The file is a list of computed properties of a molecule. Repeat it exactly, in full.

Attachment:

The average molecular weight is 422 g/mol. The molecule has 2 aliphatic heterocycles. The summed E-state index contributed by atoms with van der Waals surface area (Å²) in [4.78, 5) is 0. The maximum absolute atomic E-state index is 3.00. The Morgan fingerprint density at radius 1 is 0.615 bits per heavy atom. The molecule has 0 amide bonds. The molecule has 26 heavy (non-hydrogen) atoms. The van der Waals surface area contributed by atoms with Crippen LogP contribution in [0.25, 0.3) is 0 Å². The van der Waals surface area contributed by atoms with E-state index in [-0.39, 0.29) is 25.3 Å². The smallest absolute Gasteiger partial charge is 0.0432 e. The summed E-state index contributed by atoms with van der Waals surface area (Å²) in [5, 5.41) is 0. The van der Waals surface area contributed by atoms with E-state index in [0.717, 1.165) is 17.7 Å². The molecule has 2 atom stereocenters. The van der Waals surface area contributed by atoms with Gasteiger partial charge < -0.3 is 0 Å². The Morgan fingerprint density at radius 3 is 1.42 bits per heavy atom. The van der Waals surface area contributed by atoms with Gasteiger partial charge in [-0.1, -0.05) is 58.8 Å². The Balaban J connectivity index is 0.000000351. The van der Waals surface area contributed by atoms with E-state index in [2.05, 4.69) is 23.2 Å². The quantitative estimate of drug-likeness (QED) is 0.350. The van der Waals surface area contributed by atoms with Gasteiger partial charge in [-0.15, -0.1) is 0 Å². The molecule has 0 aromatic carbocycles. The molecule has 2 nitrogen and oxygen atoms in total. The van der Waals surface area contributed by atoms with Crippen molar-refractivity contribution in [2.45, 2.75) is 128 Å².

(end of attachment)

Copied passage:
The average molecular weight is 422 g/mol. The molecule has 2 aliphatic heterocycles. The summed E-state index contributed by atoms with van der Waals surface area (Å²) in [4.78, 5) is 0. The maximum absolute atomic E-state index is 3.00. The Morgan fingerprint density at radius 1 is 0.615 bits per heavy atom. The molecule has 0 amide bonds. The molecule has 26 heavy (non-hydrogen) atoms. The van der Waals surface area contributed by atoms with Crippen LogP contribution in [0.25, 0.3) is 0 Å². The van der Waals surface area contributed by atoms with E-state index in [-0.39, 0.29) is 25.3 Å². The smallest absolute Gasteiger partial charge is 0.0432 e. The summed E-state index contributed by atoms with van der Waals surface area (Å²) in [5, 5.41) is 0. The van der Waals surface area contributed by atoms with E-state index in [0.717, 1.165) is 17.7 Å². The molecule has 2 atom stereocenters. The van der Waals surface area contributed by atoms with Gasteiger partial charge < -0.3 is 0 Å². The Morgan fingerprint density at radius 3 is 1.42 bits per heavy atom. The van der Waals surface area contributed by atoms with Gasteiger partial charge in [-0.1, -0.05) is 58.8 Å². The Balaban J connectivity index is 0.000000351. The van der Waals surface area contributed by atoms with E-state index in [2.05, 4.69) is 23.2 Å². The quantitative estimate of drug-likeness (QED) is 0.350. The van der Waals surface area contributed by atoms with Gasteiger partial charge in [-0.15, -0.1) is 0 Å². The molecule has 0 aromatic carbocycles. The molecule has 2 nitrogen and oxygen atoms in total. The van der Waals surface area contributed by atoms with Crippen molar-refractivity contribution in [2.45, 2.75) is 128 Å².